Deep embedded clustering with multiple objectives on scRNA-seq data

Research output: Journal Publications and ReviewsRGC 21 - Publication in refereed journalpeer-review

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Original languageEnglish
Article numberbbab090
Journal / PublicationBriefings in Bioinformatics
Volume22
Issue number5
Online published5 Apr 2021
Publication statusPublished - Sept 2021

Abstract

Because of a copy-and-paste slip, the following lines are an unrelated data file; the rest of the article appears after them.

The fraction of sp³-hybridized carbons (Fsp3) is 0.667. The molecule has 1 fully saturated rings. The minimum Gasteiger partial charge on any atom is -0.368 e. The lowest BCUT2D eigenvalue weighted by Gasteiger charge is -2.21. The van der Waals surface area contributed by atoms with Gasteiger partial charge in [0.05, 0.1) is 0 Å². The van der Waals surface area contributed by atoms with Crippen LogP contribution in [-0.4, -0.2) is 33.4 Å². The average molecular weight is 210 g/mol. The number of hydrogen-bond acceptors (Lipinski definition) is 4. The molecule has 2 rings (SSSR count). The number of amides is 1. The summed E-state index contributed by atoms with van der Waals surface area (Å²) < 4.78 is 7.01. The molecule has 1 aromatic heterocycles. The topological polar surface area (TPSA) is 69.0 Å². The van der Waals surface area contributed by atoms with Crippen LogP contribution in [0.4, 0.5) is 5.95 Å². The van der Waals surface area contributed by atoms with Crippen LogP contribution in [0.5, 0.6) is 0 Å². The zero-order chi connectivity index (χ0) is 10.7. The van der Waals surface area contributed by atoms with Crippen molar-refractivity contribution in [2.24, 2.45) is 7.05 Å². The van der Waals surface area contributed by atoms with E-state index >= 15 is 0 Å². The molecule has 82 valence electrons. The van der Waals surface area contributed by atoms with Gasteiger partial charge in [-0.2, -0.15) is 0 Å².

In recent years, single-cell RNA sequencing (scRNA-seq) technologies have been widely adopted to interrogate gene expression of individual cells; it brings opportunities to understand the underlying processes in a high-throughput manner. Deep embedded clustering (DEC) was demonstrated successful in high-dimensional sparse scRNA-seq data by joint feature learning and cluster assignment for identifying cell types simultaneously. However, the deep network architecture for embedding clustering is not trivial to optimize. Therefore, we propose an evolutionary multiobjective DEC by synergizing the multiobjective evolutionary optimization to simultaneously evolve the hyperparameters and architectures of DEC in an automatic manner. Firstly, a denoising autoencoder is integrated into the DEC to project the high-dimensional sparse scRNA-seq data into a low-dimensional space. After that, to guide the evolution, three objective functions are formulated to balance the model's generality and clustering performance for robustness. Meanwhile, migration and mutation operators are proposed to optimize the objective functions to select the suitable hyperparameters and architectures of DEC in the multiobjective framework. Multiple comparison analyses are conducted on twenty synthetic data and eight real data from different representative single-cell sequencing platforms to validate the effectiveness. The experimental results reveal that the proposed algorithm outperforms other state-of-the-art clustering methods under different metrics. Meanwhile, marker genes identification, gene ontology enrichment and pathology analysis are conducted to reveal novel insights into the cell type identification and characterization mechanisms.